A state proposal to offer early voting during the 20 days before official election dates would cost Cumberland at least an added $20,000, Town Clerk Sandra Giovanelli said this week. Calling it an “unfunded mandate” by state officials, Mayor Bill Murray and a coalition of mayors and administrators are readying opposition to this plan that will require hiring personnel and record-keeping challenges during one of the busiest times in Town Hall. Giovanelli’s $20,000 is based on the current wage paid for election clerks and doesn’t include the cost of renting space or other expenses.
Articles about voting issues in Rhode Island.
Rhode Island: Pawtucket officials demand answers after ‘historic failure’ on Election Day | The Valley Breeze
City officials say they won’t soon forget the “historic failure” of the 2016 election in Pawtucket, saying they don’t want to see the interminable lines and disenfranchisement of voters ever again. The City Council is asking the Rhode Island Secretary of State and Board of Elections for an explanation of what happened in Pawtucket, which saw the worst of the problems across the state on voting day. Councilor Mark Wildenhain said the problems were consistent all day, with people waiting five minutes to vote and then two hours or more to get that vote registered by putting it through the machine. In some polling locations, residents ripped up their ballots and left, he said. Police nearly needed to break up a fistfight at the St. Cecilia Church polling place. … Secretary of State Nellie Gorbea said in a statement Monday that “the delays experienced in Pawtucket on election day were unacceptable.”
The state Board of Elections has authorized additional voting machines to relieve delays at precincts Tuesday, according to Secretary of State Nellie M. Gorbea. Each polling place began the day with one scanner machine for voters to feed their ballots into, Gorbea said. But high turnout in some precincts, combined with two-page ballots, caused lines to form, Gorbea said. Sometimes those lines stretched two hours or more, according to reports that The Providence Journal received from voters. The two-page ballots were problematic, Gorbea said, because the machines scan a picture of each ballot and then save encrypted images as a ballot security measure. This is the first general election with the state’s new ballot scanners. The old machines didn’t encrypt scanned ballot images into computer memory, she said. The Board of Elections authorized a second ballot machine for each polling place, as needed, Gorbea said.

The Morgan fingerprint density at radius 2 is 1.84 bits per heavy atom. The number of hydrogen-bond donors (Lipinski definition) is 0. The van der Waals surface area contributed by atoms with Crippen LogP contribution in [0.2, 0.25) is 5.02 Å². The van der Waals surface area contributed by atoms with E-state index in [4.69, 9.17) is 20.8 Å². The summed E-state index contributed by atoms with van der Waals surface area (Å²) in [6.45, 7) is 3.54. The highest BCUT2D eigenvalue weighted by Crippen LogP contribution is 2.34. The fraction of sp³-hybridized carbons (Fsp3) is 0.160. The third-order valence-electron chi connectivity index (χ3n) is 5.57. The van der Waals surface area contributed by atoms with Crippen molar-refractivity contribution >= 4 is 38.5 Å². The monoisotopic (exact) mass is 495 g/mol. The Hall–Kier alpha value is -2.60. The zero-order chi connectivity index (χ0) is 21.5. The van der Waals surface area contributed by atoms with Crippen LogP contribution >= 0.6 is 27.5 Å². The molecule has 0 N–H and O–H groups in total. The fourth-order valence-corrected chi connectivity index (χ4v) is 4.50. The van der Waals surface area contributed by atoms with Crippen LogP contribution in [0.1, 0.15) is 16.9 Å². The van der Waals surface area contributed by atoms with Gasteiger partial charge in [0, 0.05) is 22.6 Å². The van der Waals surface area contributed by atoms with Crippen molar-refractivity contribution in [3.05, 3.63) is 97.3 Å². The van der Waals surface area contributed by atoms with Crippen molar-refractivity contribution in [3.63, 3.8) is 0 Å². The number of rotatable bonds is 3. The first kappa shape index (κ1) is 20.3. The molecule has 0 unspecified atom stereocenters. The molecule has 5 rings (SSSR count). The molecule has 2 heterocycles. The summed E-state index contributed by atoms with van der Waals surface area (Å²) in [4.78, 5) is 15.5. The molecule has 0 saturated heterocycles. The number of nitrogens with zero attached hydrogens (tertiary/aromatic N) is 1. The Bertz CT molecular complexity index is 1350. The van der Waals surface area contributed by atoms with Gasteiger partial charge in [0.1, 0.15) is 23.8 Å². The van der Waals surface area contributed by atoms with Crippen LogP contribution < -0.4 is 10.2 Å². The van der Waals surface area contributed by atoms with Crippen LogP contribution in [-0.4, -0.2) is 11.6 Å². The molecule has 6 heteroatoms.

More than 12,500 Rhode Islanders who used the “upgraded” Division of Motor Vehicles computer system over the summer to register to vote or update their voter information while renewing their driver’s licenses were inadvertently categorized as “unaffiliated,” whether they were or not. The state Department of Revenue director, Robert S. Hull, who oversees the DMV, said Friday that the DMV “was made aware” of the problem midweek, and is “working diligently with the secretary of state’s office and our vendor — SAFRAN MorphoTrust USA — to make sure that all voter registration information received through the DMV is accurate and up to date.” The vendor stated it expects to fix the problem by the end of next week.
Rhode Island voters will go to the polls Tuesday to select candidates for Congress and General Assembly and for mayor in North Providence and Woonsocket. Voters will notice a few minor changes at the polls this year, and turnout is expected to be light. … Voters will notice a small change in the way they vote: filling in an oval on their paper ballot rather than connecting an arrow. The change is due to new digital-scan voting machines being rolled out across the state in the primary. A portion of the polling locations will also start using new electronic poll books during the primary. The new wireless tablet-based system is designed to make it easier for poll workers to find voters’ names and eliminate the waits that can happen when workers have to pore through printed binders arranged alphabetically. Several more polling places will use electronic poll books during the Nov. 8 general election, and then the full rollout is scheduled to happen in 2018, Gorbea’s office said.